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I'm asking this question again because I think my first attempt may have been a little confusing.

My confusion is stemming from how lowering the resistance leads to lower IR drop.

I have a simple circuit I've drawn below where we have a voltage supply in series with a resistor (used to model the resistance of the lines leading up to the CPU blocks) and 2 CPU blocks (just as an example.)

Let's say the supply voltage is 5 V, that would mean we have I = V/R = 5 / 4k = 1.25 mA of current flowing through the circuit. This would lead to a voltage drop of V = I * R = 1.25 mA * 2kOhms = 2.5 V through the first resistor causing CPU block 1 to see a voltage of 2.5 V and then the same drop through the second resistor causing the second CPU block to see 0 V.

Now let's say we reduce the resistance to lower the IR drop (let's assume we lower both resistors to 1k ohms,) we'd now have I = V/R = 5/2k = 2.5 mA of current flowing through the circuit which would cause a potential drop of 2.5 mA * 1K = 2.5 V through the first resistor and the same through the second resistor, so both CPU blocks see the same voltage.

How did lowering the resistance cause the IR drop to go down? Lowering the resistance simply increases the current according to Ohm's law, so I'm a little confused.

enter image description here

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  • \$\begingroup\$ If those blocks are modern CPU or logic, they're probably something like Mega ohms in parallel with a few picofarads of capacitance. Adding those elements into your diagram will probably make it more obvious why lowering the resistance of the wires has a negligible effect on current. \$\endgroup\$ Nov 4, 2023 at 15:03

4 Answers 4

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So, if the resistors are the only 2 components in your circuit (except the power source), then you will always have the total IR drop equal to the power source.

Example: You have a 5V battery and 2 1k resistors. Since the positive side of the battery is 5V and the negative is 0V (if we assume that GND is on the negative side, but that does not really matter), then both resistors together will drop 5V, no matter what (assuming the cables do no have any measurable resistance).

You have some additional components in your circuit, the "CPU blocks". These blocks will have some internal resistance as well, causing an "IR" drop too. You need to take that into account when calculating the current flowing through the circuit.

Usually, complex circuits do not have a well-defined resistance, which means that you have to look in the datasheet to see how much current they are sinking, then use that current to calculate the drop over the resistors.

Example: You have one resistor in series with an LED. You know (from the datasheet) that the LED has a voltage drop of 2V while sinking 10mA. Using these numbers, we know that we want 10mA to flow through the resistor too. This means that in order for the circuit to work as intended, the resistor must have a voltage drop of 5-2 = 3V, with 10mA flowing through. So, you have to use a 3V/10mA = 300Ohm resistor to get the desired behaviour.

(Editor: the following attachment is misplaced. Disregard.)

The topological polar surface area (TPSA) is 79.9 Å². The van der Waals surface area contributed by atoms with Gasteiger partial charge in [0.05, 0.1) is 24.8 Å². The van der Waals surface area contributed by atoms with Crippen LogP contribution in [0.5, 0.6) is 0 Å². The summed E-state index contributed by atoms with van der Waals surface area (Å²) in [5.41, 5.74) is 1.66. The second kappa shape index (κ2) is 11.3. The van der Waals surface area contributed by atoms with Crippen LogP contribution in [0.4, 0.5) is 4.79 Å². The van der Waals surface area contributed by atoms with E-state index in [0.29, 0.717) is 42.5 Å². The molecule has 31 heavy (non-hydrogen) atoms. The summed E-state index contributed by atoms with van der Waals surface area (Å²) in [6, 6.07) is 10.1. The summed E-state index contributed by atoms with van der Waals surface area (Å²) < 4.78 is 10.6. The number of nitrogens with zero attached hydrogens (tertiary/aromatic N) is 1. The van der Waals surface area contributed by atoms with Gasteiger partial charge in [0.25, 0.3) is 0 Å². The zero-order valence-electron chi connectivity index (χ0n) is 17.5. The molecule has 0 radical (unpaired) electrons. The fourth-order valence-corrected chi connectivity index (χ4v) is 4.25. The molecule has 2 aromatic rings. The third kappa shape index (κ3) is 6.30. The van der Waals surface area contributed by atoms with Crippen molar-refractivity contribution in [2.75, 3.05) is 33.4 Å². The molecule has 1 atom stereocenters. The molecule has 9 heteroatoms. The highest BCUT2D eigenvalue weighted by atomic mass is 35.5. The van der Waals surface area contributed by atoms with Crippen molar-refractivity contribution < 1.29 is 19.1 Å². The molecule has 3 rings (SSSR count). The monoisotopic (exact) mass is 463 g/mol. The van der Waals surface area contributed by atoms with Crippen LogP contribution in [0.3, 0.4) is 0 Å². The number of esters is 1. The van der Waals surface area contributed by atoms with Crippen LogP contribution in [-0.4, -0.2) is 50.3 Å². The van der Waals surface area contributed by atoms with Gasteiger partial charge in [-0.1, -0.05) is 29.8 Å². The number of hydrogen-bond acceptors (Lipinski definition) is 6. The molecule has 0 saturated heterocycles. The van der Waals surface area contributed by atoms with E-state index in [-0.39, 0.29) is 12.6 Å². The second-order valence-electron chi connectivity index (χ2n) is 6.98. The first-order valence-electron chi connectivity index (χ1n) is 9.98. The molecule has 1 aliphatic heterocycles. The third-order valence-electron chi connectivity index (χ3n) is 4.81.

Does that make sense?

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  • \$\begingroup\$ Ine way to understand that resistors have a voltage drop equal to100% f the supplied voltage is to disconnect them from the GND and measure the voltage with a multi meter. Even 1M would show 5V. This is because no energy is consumed. Once you connect a load, the voltage is reduced accordingly. \$\endgroup\$
    – Fredled
    Nov 3, 2023 at 23:56
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    \$\begingroup\$ @Fredled Not sure what your point is, but if you disconnect the resistors from GND, you will measure 0V across them.. you need a closed loop for any voltage drop to occur \$\endgroup\$
    – Noxet
    Nov 4, 2023 at 13:09
  • \$\begingroup\$ The closed loop is implemented by the two multi meter probes. (The red one on the resistor output and the black on GND.) \$\endgroup\$
    – Fredled
    Nov 4, 2023 at 21:33
  • \$\begingroup\$ @Fredled But now you have created a voltage divider with the multimeter.. You would not (in any case besides when the resistor is 0 Ohms) read 5 V. I fail to see the point here tbh \$\endgroup\$
    – Noxet
    Nov 5, 2023 at 23:45
  • \$\begingroup\$ Sure. But the dividing effet of the multi-meter is négligeable, and it's not difficult to take into account this difference. Multi meters are designed to show the most accurate result. Else it would be impossible to work with them on electronic circuits. \$\endgroup\$
    – Fredled
    Nov 5, 2023 at 23:51
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Often when referring to reducing resistance to reduce an IR voltage drop it relates to undesirable resistance in series with other components.

An example would be a high power device on a PCB assembly that may require a high current, possibly a servo motor, a voltage regulator, a complex CPU chip, several LEDs, etc. If the power traces to this device are routed using thin PCB traces there could be a significant series resistance in the traces. With a high current flow and high series resistance these traces could cause an undesirable voltage drop once the trace reaches the high power component. If these same traces were increased in width the series resistance would be reduced thereby reducing the voltage drop (IR loss). The current into the device may be increased as a result, however the more important result is that the full intended voltage (and power) is being delivered to the device more efficiently.